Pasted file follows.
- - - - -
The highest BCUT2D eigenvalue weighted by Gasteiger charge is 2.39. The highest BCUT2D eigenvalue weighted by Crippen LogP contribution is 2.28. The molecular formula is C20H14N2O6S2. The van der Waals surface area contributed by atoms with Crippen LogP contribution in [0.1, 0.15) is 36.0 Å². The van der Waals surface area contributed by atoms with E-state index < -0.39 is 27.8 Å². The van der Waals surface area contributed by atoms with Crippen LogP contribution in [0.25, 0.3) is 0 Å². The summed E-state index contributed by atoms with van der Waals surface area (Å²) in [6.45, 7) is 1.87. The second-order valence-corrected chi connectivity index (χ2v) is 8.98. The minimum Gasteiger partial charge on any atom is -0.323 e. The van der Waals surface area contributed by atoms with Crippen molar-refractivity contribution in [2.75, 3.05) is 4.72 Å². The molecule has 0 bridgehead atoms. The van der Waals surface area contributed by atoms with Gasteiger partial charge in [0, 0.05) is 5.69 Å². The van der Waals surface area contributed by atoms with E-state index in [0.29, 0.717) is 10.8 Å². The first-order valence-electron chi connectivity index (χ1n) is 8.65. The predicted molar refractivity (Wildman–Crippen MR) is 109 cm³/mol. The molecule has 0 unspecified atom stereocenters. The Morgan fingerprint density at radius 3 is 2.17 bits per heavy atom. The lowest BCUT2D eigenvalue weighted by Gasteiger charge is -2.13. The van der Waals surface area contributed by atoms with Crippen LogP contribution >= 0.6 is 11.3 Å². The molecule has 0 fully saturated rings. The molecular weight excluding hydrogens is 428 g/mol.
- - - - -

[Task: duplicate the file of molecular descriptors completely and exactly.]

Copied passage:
The highest BCUT2D eigenvalue weighted by Gasteiger charge is 2.39. The highest BCUT2D eigenvalue weighted by Crippen LogP contribution is 2.28. The molecular formula is C20H14N2O6S2. The van der Waals surface area contributed by atoms with Crippen LogP contribution in [0.1, 0.15) is 36.0 Å². The van der Waals surface area contributed by atoms with E-state index < -0.39 is 27.8 Å². The van der Waals surface area contributed by atoms with Crippen LogP contribution in [0.25, 0.3) is 0 Å². The summed E-state index contributed by atoms with van der Waals surface area (Å²) in [6.45, 7) is 1.87. The second-order valence-corrected chi connectivity index (χ2v) is 8.98. The minimum Gasteiger partial charge on any atom is -0.323 e. The van der Waals surface area contributed by atoms with Crippen molar-refractivity contribution in [2.75, 3.05) is 4.72 Å². The molecule has 0 bridgehead atoms. The van der Waals surface area contributed by atoms with Gasteiger partial charge in [0, 0.05) is 5.69 Å². The van der Waals surface area contributed by atoms with E-state index in [0.29, 0.717) is 10.8 Å². The first-order valence-electron chi connectivity index (χ1n) is 8.65. The predicted molar refractivity (Wildman–Crippen MR) is 109 cm³/mol. The molecule has 0 unspecified atom stereocenters. The Morgan fingerprint density at radius 3 is 2.17 bits per heavy atom. The lowest BCUT2D eigenvalue weighted by Gasteiger charge is -2.13. The van der Waals surface area contributed by atoms with Crippen LogP contribution >= 0.6 is 11.3 Å². The molecule has 0 fully saturated rings. The molecular weight excluding hydrogens is 428 g/mol.